The surging dollar has been one of the most pervasive themes in quarterly earnings reports for a year now. Companies have taken a hit in each quarter when translating their foreign sales from weakening currencies into dollars.
It doesn't look like that trend is going to be broken in the third quarter.
Of the 24 companies in the S&P 500 that had reported earnings by October 9, 18 of them cited the stronger dollar as a negative impact on earnings or sales. This was more than all the other reasons for negative earnings impacts combined according to FactSet Research.
As bad as the negative impact has been on U.S. companies with overseas business, the positive impact from a surprise weakening of the dollar may be all the market needs to make new highs.
We may not have to wait long for that surprise turnaround in the dollar -- and I've found two companies that will benefit more than most.
Why The Dollar Isn't As Strong As You Think
After an historic surge from July of last year through March, the dollar has remained relatively flat against a basket of currencies for most of this year. David Bloom, Chief Currency Strategist for HSBC, argued earlier this year that the dollar's rally had already run its course and had climbed beyond the gains in previous cycles.
Economic growth in the United States seems to have stagnated with full-year estimates around 2.5%, just a tenth of a percent more than last year. Europe's economy is finally showing signs of life with growth accelerating to 1.4% and China is still pumping out an enviable 6.8% pace.
An imminent increase in interest rates has been blamed for some of the dollar strength but may be a matter of buy-the-rumor, sell-the-fact. The Fed has promised an extremely moderated increase in rates and dollar sentiment could fall apart once investors realize this reality. All it will take is for a few other central banks to start talking about higher rates and investors will rush out of dollars.
Who Wins With A Weak Dollar
While the 500 companies in the S&P report an average of 48% of sales from overseas, companies in information technology and energy report 59% and 56% of sales from foreign buyers. This could mean the sectors will benefit disproportionately when the dollar's fortune changes.
Apple (Nasdaq: AAPL) books just 36% of its sales within the Americas, some of which are outside the United States. The company booked a loss on income of $137 million on foreign currency translation in its fiscal 2014 report. Management noted during the 3Q earnings call in July that the stronger dollar impacted gross margin and sales even though sales held up remarkably well.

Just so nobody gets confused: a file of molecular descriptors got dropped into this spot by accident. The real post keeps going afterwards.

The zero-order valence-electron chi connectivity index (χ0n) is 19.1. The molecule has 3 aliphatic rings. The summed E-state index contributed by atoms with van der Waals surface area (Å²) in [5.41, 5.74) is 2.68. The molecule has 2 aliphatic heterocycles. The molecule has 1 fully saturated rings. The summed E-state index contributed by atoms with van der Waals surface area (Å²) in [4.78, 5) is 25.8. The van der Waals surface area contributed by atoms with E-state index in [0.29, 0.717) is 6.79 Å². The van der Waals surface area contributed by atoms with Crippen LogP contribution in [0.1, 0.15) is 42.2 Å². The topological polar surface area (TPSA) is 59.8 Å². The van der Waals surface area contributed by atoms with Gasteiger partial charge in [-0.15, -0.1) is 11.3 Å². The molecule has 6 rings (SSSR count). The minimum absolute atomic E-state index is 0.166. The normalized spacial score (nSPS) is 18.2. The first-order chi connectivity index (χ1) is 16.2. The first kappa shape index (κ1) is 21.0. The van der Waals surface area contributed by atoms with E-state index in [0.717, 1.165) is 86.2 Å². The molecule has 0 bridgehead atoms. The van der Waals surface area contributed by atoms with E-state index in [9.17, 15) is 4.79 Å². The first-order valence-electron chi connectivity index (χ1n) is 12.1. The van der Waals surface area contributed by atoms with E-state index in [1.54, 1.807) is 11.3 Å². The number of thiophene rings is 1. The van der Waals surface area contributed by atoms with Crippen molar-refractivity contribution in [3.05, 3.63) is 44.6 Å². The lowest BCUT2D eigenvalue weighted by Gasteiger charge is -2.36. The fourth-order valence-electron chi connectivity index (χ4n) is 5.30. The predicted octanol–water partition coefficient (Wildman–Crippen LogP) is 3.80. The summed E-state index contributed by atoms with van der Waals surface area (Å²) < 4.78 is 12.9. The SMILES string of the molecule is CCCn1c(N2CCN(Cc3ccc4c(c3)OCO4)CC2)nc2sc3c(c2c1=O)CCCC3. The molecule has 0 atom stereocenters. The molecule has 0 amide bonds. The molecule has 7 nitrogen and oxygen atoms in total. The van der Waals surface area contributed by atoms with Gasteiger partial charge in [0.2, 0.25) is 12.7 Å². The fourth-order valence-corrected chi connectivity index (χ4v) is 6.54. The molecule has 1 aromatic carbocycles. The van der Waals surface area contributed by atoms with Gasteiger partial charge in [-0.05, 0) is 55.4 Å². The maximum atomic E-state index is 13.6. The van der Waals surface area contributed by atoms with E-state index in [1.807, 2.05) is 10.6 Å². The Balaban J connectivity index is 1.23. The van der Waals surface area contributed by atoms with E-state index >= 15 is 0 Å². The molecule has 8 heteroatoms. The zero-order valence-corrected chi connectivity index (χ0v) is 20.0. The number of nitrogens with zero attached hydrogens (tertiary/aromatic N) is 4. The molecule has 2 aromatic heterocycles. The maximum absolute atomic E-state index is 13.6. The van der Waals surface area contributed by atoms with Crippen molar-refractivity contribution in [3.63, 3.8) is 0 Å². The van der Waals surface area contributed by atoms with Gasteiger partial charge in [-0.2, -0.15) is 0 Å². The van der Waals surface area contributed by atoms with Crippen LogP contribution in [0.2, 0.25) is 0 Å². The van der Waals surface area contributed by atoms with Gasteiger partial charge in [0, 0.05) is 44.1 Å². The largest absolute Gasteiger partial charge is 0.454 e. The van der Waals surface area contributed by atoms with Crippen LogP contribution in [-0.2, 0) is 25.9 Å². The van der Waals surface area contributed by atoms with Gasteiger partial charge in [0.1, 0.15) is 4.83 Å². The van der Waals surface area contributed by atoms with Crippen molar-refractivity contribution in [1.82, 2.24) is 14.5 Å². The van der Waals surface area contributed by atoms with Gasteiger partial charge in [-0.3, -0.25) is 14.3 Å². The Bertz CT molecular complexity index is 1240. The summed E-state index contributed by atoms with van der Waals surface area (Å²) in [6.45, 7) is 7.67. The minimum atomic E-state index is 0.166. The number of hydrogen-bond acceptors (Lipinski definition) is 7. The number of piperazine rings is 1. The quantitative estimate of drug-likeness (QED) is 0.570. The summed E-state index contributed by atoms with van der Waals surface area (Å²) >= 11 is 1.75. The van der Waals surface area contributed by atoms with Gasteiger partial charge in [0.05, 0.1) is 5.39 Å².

Shares of Apple have fallen lately and are back to an attractive valuation of 12.9 times trailing earnings. Despite a stronger dollar making most U.S. products more expensive on the international market, Apple has actually been able to raise its iPhone prices. Those price increases are going to add to the bottom-line big time if the dollar starts to weaken.
Looking beyond the tech industry, Exxon Mobil (NYSE: XOM) booked 55% of last year's petroleum product sales outside the United States, primarily from Asia and Europe. Foreign exchange translation hit earnings by $5.1 billion and caused a $261 million write-down on asset valuation. Not only will Exxon benefit from a weaker dollar through currency translation but through higher oil prices as well.
Shares have rebounded recently with the rally in oil prices but are still down 15% for the year and trade for 14.6 times trailing earnings. On the price weakness, Exxon's dividend yield has climbed to 3.8% and a relative yield of 1.8 times the yield on the S&P 500. Recent analysis by Barclay's found that, over the last 25 years, when Exxon's relative yield climbed above 1.7 times that of the S&P, the shares outperformed the market by an average of 6.8% over the next year.
Risks To Consider: A weaker dollar will boost income from foreign sales but is only one factor for stocks. Watch for higher sales and margins besides the boost from foreign currency translation.
Action To Take: Take advantage of potential dollar weakness and upside in stocks with a large portion of sales overseas like Apple and Exxon Mobil.
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